Because item `a` never changes it is omitted from the moving print line below.

Tracer ← `a^^y`

Run the program and the rules for the reduction of all superpower expressions become apparent. Tetration `a***y` requires an array of 3+2 entries, likewise superpowers `a*..y` {*#n} start off with a fixed size n+2 array.
Every run-time array stores an intermediate state, so one number is expressed by many different arrays.

Keep the Tracer in mode 1 and observe the intermediate values after setting tetration to `3^^3` there. Each entry in array `T` is assigned a specific task. In order of significance for the result:
`[` item `a`, subtotal b, `+` operand count, `*` operand count, `^` operand count `]`
Each array follows from a corresponding expression.

3^3^3 = [3,3,1,1,3]
3^(3*3*3) = [3,3,1,3,2]
3^(3*(3+3+3)) = [3,3,3,2,2]
3^(3*(3+6)) = [3,6,2,2,2]
3^(3*9) = [3,9,1,2,2]
3^(3+3+3+3+3+3+3+3+3) = [3,3,9,1,2]
== 3^27 = [3,27,1,1,2]
3*...3 {3*#26} = [3,3,1,27,1]   etc.

In the expressions the rightmost operand b changes, while all other operands have a=3 as value.
Notice that we skip over states like `3^3^^2` and `3^(3+3*8)` because the program emulates Donald Knuth's principle of inserting a series of smaller operations at once. So that `3^^3` resolves to `3^3^3` directly, not via `3^3^^2` and then `3^3^3^^1` etc.
Because of Knuth's substitution the larger operators `^..` stay left of the smaller, so the translation from array to expression is kept straightforward and unambiguous.

#### §2.6.4.Natural array functions

The projection of superpowers on a function of a row of parameters follows. The first two axioms express the array when the Tracer is set in mode 1, provided that item a>0 and subtotal b>0 as it is in the innermost loop. The last two axioms help reduce the result to a single number.

• Superpower row [mode 1]
• a,,Z = a,0,Z = a,a,Z =>
a,,1 = a,0,1 = a,a,1 = a,a = a
a,,,1 = a,0,,1 = a,a,,1 = a,a = a
• a,b,1,...,2R {1#k1} = a,,1,...,b,1R {1#k} (show rule before)
= a,a,1,...,b,1R {1#k} (upload rule)
= a,a,1,...,a,b-,1R {1#k- b>1}
== a,a,a,a-,...,b-,1R {a-#k- a>1 b>1} (full upload)
• a,b,2R = a,ab,1R (main rule)
• a,R1,1,... {1-#k} = a,R1,... {1#k} (drop final `1`)
== a,R1
• a,b = b (boolean select)
• a,b,c1 = a,ab,c == a,a...b,1 {a#c} = a*c + b (examples)
a,,b = a,a,b = a*b
a,X1,,..1 {,#k} = a,X1,..1 {,#k>0} == a,X1,1 = a,X1
a,b1,,c1 = a,,b1,,c = a,,b-,11,,c == a,,11,1...1,,c {,1#b-}
= a,,1...1,,c {,1#b1} = a,a,1...,2,,c {,1#b}
= a,,1,...,a,1,,c {1#b-} = a,a,1,...,a,1,,c {1#b-}
= a,a,1,...,a,,c {1#b-} = a,a,a,a-,...,,c {a-#b-}

= a,a*..a,,c {*#b} ~ a→ab→c1→2 = a→ab→(a→ab→c→2)
a,,,b1 {b>0} = a,a,,b1 = a,a*..a,,b {*#a}
a,,,2 = a,a,,2 = a*..a {*#a}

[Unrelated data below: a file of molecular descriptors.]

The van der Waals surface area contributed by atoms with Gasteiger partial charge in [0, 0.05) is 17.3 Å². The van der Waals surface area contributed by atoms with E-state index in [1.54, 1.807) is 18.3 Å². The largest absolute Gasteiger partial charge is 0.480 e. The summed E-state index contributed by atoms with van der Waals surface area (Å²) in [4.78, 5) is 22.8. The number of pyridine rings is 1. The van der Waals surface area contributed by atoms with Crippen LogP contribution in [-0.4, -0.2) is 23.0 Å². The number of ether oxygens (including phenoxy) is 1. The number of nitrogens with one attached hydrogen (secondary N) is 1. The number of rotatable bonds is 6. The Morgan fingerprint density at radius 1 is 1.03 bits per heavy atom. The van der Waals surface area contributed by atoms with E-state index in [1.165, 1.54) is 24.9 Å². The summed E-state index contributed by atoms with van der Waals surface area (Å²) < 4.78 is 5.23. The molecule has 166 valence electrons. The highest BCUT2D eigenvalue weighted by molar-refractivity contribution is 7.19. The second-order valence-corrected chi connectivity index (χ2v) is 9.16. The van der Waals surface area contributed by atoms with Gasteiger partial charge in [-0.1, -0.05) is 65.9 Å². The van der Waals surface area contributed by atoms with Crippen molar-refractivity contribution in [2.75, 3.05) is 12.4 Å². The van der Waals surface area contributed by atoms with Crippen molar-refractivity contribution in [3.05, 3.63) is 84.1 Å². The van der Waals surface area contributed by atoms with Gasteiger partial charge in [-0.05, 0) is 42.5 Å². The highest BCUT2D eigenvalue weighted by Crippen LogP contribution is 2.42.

The main rule is the motor of an algorithm because it produces larger parameter values all the time. But here the main rule is extremely slow, it just increments `b` by an amount `a` which is constant in value.
On the other hand, because this rule does not require extra brackets, the algorithm manages to employ only `1..` and single `,` characters. A superpower expression goes in, a number comes out, but the program doesn't need any extra sign resources (except the four axioms) inside its black box.
Then it's the merit of our archetypical upload rule that superpower speed is realized on the row. Upload rules are extremely powerful, even when their load – the subtotal parameter `b` – is squandered, QED.

Suppose `b` wasn't replaced in the upload rule above but that it would stay. Then to show that not much is gained from the improved rule, take `3,27,1,1,3` or `3^3^27` and reduce it to `3,27,27,26,2` or `3^(3^25*(3*26+27))` when translated, instead of the `3,3,3,26,2` or `3^(3^25*(3+3+3))` which we used to have.
Compare the old exponent `3^27` with the new exponent `3^25*3*29` `~ 3^29.065` and consider this – the larger the value of the uploaded parameter, the less it matters whether it stays or is replaced by a constant value.
However, the effect of adapting a rule is always cummulative, so if we start with `3^^4` the superpower upload resolves to about `2^^5` while a brutal upload rule defined by `a,b,1,...,2R` {1#k} `=` `a,b,...,1R` {b#k1} fetches in the order of `2^^7` as you can check here.

```3^^4 =
3^3^3^3 =
3^3^27 = {a£b : log(b)/log(a)} =
2^(2£(3^3^27)) =
2^(3^27*2£3) =
2^(2^(2£(3^27))*2£3) =
2^(2^(27*2£3)*2^(2£2£3)) ~
2^(2^(27*1.585)*2^(2£1.6)) ~
2^2^(42.8 + 0.7) ~
2^2^43.5 ~
2^2^2^5.44 ~
2^2^2^2^2.44 ~
2^^5\+.44```
```  3,4,1,1,1,2
4,4,4,4 ,1
7,3
10,2
13,1
13,13,3
16,12
.. 12*4+1,1
49,49,2
.. 48*4+1,1
193,193,1
.. 192*4+1,1
769,769,769,3
.. 768*4+1,1
.~ 768*4^769,1,1
~ 4^774,4^774,4^774,2
.~ 4^(774+4^774),1,1
~ 4^4^774,4^4^774,4^4^774 ,1